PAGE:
OPDEC Candidate Kimberly Lavon Burbank on Branding of District E

Lavon Burbank

A downtown, non-profit organization with older, handsome, African American male members shared with me a need for an approximate $600,000 revolving line of credit to float the organization’s operations.  A segment of their plan necessitated a need for warehouse space.  They were open to locating in Orleans or Jefferson Parish.  Their investment would be directed at the least expensive lease rate available for a warehouse operation.

In the middle of the discussion, the spokesman for the group said, “We’re going to Elmwood.”  I asked, “You’re opening in Elmwood?”

The gentlemen responded, “JP is offering space at less than $4PSF and meeting a few other needs we didn’t even have to ask for.  They offered it.  We can get approval from one person.  You’re not talking to this person, then that person, then that department has to weigh in, meanwhile you don’t even know if you even have a deal… When I talk to my investors, they are asking me about fixed costs.  I mean, we might as well operate in Elmwood.  It’s a good location and cheaper.”

When we think of Elmwood, what comes to mind?  Retail.  We forget that the retail center (Old Navy, Marshalls, Banana Republic, Office Depot, Applebee’s, Party City, etc.) is anchored by an industrial business park.  This retail center does not stand on the shoulders of housing units alone.

Where is “Elmwood?”  It sits between the City of Harahan and the unincorporated neighborhood of Jefferson.  From 1960 – 1990, Elmwood was part of Jefferson.  It has since been a census -designated place (CDP) with a population of 4,635, and simply part of the larger, incorporated Jefferson Parish (JP)[i].  So, why is it that no one says, “I’m going to look for shoes in Jefferson?”  Everyone says, “Elmwood.”  Elmwood, not Jefferson, Louisiana, houses important parish community assets:  the Elmwood Business Association (an industrial business park), the Joseph S. Yenni Building for Jefferson Parish’s East Bank government offices, and Ochsner Health Center.  These major services are within four short blocks of each other:  South Clearview Ave. to Edwards Ave.  This clustering of assets is similar to what District E has in geography:  Read Blvd. at I-10 enters the New Orleans Regional Business Park.  Read Blvd. also houses the New Orleans East Hospital and a former retail center.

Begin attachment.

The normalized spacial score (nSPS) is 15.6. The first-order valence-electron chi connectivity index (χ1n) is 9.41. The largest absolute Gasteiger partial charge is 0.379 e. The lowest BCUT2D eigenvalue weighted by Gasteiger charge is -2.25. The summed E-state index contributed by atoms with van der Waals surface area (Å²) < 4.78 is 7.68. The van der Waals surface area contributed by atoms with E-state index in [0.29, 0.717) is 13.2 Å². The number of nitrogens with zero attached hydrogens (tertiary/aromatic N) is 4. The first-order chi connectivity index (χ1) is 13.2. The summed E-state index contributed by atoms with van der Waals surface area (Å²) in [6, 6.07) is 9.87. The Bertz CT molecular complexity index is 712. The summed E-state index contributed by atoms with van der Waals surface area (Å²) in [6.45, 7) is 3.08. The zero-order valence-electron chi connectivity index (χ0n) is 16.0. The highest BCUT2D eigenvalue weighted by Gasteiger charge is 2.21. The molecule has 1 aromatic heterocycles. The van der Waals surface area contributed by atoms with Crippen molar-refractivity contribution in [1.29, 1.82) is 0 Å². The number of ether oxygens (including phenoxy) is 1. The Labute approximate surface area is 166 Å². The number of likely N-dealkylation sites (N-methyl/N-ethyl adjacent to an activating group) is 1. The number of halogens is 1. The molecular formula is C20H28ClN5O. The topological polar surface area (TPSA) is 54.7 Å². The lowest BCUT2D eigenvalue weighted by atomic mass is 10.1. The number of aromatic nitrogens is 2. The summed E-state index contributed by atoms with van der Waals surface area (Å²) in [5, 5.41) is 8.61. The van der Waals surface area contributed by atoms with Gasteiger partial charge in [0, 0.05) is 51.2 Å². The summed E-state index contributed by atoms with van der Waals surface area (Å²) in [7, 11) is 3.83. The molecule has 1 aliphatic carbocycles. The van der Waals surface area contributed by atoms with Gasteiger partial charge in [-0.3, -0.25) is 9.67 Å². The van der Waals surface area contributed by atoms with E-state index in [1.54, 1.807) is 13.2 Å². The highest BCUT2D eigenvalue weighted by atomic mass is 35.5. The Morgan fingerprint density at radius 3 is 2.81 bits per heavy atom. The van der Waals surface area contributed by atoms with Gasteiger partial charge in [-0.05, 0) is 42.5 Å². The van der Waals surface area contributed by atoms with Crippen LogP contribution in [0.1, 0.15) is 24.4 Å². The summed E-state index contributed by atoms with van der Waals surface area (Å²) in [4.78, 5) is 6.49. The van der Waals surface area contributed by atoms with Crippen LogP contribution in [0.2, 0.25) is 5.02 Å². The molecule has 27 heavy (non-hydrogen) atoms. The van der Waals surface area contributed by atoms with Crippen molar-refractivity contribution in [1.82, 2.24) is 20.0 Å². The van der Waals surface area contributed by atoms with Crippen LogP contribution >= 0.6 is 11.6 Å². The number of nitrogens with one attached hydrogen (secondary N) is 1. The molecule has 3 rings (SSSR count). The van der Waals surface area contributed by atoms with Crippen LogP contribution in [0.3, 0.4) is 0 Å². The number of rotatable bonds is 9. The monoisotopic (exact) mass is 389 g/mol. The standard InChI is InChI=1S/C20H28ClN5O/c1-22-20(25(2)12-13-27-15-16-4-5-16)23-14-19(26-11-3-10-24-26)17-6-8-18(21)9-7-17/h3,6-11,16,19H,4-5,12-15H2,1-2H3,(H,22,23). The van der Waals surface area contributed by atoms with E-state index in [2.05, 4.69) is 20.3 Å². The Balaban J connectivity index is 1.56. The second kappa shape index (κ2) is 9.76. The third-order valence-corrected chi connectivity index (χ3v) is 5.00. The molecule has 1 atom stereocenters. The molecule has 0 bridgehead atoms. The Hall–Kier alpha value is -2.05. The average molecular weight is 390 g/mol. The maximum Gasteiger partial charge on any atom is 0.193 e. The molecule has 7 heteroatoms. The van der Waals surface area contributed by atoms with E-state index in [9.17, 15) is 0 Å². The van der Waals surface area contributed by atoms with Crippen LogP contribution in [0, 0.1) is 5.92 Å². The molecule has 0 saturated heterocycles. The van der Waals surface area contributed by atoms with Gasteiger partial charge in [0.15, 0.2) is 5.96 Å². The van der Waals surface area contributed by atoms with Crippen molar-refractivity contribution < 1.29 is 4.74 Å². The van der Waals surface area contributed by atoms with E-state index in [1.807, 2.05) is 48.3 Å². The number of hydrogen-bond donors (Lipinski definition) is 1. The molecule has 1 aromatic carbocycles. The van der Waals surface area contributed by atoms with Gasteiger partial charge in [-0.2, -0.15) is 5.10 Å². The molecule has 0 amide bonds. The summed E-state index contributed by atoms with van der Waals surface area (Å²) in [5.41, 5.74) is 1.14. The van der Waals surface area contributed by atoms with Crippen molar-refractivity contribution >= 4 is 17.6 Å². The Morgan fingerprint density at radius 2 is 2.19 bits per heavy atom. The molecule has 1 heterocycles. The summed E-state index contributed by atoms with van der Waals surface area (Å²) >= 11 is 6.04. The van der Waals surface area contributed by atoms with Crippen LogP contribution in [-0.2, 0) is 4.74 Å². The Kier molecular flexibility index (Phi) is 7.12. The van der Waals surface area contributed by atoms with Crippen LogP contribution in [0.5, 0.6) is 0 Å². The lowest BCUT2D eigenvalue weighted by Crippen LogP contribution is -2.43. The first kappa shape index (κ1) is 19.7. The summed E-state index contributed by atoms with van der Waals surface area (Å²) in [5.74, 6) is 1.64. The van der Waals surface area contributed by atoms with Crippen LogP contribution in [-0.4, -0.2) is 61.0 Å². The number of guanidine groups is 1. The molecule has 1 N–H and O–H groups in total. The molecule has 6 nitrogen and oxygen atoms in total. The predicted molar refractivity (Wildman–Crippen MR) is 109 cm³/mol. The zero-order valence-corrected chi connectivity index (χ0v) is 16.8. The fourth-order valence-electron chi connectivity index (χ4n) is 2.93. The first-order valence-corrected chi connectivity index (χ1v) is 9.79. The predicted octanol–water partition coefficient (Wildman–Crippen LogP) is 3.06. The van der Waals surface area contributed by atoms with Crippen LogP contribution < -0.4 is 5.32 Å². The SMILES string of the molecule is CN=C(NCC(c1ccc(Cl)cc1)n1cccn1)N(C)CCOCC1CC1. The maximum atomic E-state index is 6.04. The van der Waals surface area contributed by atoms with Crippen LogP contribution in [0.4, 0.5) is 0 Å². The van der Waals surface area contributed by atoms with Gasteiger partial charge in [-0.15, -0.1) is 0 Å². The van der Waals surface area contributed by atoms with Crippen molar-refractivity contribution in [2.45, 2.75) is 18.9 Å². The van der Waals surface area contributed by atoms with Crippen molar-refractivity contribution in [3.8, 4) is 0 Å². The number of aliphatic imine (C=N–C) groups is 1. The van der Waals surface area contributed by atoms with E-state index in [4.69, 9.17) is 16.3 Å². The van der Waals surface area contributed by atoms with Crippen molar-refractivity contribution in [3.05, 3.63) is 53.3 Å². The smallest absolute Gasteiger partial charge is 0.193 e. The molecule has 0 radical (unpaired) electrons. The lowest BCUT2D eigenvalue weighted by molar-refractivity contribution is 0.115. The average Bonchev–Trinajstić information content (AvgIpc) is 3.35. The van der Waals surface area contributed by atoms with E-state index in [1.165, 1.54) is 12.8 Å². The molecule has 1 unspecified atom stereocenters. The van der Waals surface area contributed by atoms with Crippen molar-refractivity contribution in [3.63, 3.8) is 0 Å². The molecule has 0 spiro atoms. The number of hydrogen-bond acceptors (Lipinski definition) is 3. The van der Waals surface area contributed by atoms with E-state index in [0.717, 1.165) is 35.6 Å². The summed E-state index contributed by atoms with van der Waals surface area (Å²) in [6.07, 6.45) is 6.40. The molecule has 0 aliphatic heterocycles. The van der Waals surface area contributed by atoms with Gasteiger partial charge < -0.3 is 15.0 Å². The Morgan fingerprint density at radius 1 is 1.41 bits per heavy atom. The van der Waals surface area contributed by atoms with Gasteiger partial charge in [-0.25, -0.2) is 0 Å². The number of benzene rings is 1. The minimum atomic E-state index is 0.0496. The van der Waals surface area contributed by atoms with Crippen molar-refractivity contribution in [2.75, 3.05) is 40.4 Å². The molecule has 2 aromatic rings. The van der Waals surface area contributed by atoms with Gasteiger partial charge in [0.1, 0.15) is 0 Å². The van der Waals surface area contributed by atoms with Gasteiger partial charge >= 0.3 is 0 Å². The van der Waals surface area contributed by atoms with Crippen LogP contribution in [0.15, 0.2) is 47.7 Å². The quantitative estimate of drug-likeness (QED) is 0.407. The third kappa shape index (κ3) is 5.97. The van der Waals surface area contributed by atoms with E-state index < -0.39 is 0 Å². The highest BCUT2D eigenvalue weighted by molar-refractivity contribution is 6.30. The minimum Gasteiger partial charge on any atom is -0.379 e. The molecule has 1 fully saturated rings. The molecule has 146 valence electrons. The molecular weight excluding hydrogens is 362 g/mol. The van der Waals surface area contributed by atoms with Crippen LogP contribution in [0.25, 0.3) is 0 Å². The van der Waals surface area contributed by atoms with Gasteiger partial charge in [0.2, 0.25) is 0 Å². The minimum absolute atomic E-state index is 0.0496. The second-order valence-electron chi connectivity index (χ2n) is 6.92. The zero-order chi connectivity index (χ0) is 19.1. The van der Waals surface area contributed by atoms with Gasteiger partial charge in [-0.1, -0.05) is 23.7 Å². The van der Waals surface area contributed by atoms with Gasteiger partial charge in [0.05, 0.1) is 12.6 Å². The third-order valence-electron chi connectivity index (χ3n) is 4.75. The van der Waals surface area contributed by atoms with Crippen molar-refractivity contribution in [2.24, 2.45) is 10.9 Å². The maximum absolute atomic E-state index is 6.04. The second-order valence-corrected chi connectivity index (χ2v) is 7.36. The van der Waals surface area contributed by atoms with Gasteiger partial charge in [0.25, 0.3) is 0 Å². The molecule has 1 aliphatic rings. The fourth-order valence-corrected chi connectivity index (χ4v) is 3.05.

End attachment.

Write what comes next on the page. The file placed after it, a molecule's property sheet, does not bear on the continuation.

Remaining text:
JP’s East Bank industrial center is home to the Elmwood Business Association, roughly one acre in size, and made primarily of warehoused businesses.  These industrial businesses and parish government, office workers anchor the landscaped Elmwood Shopping Center development fronting Clearview Parkway without us even knowing it.  The retail center that all of us immediately think of camouflages Jefferson Parish’s major employment cluster tenants: Parish Government President and Council with departmental offices first and foremost, as well as, Coke-a-Cola, Gibbs Construction, Compass Furniture, Strategic Petroleum Reserve, and several other business tenants that patronize the shopping center’s eateries.  The geographical name – “Jefferson” is not the area’s brand.  “Elmwood” is the brand.

On June 20, 2020 (rescheduled from April 4, 2020 due to coronavirus), District E has an opportunity to elect a total of fourteen (14) responsive members to the Orleans Parish Democratic Executive Committee (OPDEC).  I am asking for your VOTE.

As a member of OPDEC, I promise to assist District E residents with electing officers that understand and share a vision of economic opportunity and parity in all initiatives and policies underway.  I will improve collaboration in the party to maximize economic opportunities that ultimately fund our community’s important public services.

To build new business ventures and attract investment, District E must elect collaborators, a committee of people with a shared vision, voice, and commitment for our community. By working collaboratively, we can win federal, state, and local infrastructure and economic development funding awards.